Waterville's Downtown Development

 

By Gerry Boyle '78
Photography by Beth Cole '09
 

Amid the economic slowdown, two mainstays of Waterville’s downtown are on the move.

Scott Hayes of Niemann Capital gives Colby students a tour of the newly renovated Hathaway Creative Center in Waterville earlier this spring.
Scott Hayes of Niemann Capital gives Colby students a tour of the newly renovated Hathaway Creative Center in Waterville earlier this spring.

After more than three years of planning and extensive historic renovation, the Hathaway Creative Center opened in November. The riverfront mill that once housed the Hathaway Shirt Co. welcomed its first major office tenants, MaineGeneral Health and the HealthReach Network. Work continued as apartment and studio space was readied, with the first residential tenants expected to move in this spring.

The project, undertaken by Rhode Island-based developer Paul Boghossian ’76 and business partner Thomas Niemann, is expected to be a mainstay of downtown redevelopment in Waterville. The mill is on the banks of the Kennebec River, affording expansive riverfront views.

Boghossian intends to follow the Hathaway renovation with redevelopment of two adjacent mills. Boghossian—and state, local, and Colby officials—predict the renovation of the mills will bring in a new wave of residents, office workers, professionals, and artisans to the city center.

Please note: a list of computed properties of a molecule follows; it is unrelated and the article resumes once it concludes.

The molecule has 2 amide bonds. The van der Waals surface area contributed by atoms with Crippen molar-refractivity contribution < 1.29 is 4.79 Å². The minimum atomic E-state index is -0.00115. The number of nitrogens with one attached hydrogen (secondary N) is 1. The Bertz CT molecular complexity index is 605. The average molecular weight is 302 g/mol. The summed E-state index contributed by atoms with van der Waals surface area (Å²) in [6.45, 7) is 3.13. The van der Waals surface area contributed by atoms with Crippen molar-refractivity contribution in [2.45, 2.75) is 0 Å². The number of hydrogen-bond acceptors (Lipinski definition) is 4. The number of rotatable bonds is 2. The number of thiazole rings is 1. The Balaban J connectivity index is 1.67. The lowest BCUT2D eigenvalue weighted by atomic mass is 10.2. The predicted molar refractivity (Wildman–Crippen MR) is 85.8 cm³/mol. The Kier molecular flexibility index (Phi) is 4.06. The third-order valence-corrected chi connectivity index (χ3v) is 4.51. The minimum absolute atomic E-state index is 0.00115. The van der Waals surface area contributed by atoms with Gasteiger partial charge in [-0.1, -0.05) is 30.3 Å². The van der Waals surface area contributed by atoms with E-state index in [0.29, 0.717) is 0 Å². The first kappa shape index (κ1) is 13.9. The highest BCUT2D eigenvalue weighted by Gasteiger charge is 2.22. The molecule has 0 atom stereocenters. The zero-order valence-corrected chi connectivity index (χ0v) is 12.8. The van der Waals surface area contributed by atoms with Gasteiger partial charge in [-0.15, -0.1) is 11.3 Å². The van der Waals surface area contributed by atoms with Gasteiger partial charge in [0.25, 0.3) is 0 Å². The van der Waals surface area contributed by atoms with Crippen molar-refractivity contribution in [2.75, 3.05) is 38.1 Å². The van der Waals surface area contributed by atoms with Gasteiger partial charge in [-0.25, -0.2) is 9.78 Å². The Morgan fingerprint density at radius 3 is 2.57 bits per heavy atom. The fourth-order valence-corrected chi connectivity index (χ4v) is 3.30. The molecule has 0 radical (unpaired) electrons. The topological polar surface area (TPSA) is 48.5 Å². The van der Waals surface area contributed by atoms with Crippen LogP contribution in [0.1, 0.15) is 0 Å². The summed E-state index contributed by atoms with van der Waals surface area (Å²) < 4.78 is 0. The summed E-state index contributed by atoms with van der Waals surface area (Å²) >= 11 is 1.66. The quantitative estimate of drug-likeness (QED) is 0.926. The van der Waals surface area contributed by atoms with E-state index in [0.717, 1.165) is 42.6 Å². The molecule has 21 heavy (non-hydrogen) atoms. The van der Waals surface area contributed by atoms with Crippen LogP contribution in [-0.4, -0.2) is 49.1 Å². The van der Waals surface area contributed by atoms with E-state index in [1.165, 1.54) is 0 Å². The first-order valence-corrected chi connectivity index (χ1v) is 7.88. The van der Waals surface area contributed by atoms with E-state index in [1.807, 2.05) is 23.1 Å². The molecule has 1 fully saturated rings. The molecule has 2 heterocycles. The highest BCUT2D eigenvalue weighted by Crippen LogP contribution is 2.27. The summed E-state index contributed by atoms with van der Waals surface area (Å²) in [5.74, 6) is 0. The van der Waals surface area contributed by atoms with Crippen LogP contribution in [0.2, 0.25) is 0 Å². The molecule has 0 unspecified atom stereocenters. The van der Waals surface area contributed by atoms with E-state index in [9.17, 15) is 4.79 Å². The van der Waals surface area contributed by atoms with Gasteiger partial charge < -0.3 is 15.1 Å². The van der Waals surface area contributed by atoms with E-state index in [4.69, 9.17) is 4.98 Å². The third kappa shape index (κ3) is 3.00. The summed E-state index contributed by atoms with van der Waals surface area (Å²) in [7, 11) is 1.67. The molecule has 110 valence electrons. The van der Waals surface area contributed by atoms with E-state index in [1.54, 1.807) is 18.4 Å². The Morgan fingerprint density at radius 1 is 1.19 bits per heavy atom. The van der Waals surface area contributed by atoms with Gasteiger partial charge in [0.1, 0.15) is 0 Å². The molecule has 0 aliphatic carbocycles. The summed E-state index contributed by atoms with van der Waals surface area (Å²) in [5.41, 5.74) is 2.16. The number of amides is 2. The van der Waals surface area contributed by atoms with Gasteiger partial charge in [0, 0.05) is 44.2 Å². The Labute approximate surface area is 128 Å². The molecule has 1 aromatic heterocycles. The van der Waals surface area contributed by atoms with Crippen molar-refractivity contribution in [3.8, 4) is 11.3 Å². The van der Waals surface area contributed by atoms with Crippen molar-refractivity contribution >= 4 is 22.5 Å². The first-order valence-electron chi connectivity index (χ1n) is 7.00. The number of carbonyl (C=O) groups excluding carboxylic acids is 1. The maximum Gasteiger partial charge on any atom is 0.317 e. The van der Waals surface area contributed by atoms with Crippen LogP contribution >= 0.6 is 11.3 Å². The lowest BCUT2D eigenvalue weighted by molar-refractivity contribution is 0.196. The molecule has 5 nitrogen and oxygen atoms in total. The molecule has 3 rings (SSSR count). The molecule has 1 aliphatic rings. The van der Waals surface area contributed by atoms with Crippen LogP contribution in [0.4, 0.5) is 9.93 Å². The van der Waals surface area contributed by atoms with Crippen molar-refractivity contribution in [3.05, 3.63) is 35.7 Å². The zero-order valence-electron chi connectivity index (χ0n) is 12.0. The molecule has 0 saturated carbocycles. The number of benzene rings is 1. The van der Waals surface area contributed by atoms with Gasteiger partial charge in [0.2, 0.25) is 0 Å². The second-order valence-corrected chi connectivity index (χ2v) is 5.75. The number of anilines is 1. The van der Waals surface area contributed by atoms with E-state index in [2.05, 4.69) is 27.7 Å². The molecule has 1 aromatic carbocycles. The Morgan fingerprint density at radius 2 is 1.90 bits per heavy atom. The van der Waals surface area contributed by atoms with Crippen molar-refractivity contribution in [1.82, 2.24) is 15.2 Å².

Plans and fundraising also are underway for a $4-million renovation of the Waterville Opera House. Opened in 1902 with Waterville City Hall, the Opera House still is in use. But Lisa Hallee ’81, chair of Opera House’s development committee and senior major gifts officer at Colby, recently told city officials that the 900-seat facility needs extensive modernization. “It’s incumbent upon us to make sure this special place can benefit generations to come,” she said.

Plans call for upgrading the balcony seating, installing new flooring, reconfiguring walls to improve acoustics, and improving safety of exits. “The backstage is both crowded and unsafe,” Hallee told the Morning Sentinel. “It is crowded with three stories of dressing rooms dating back to 1902."

 
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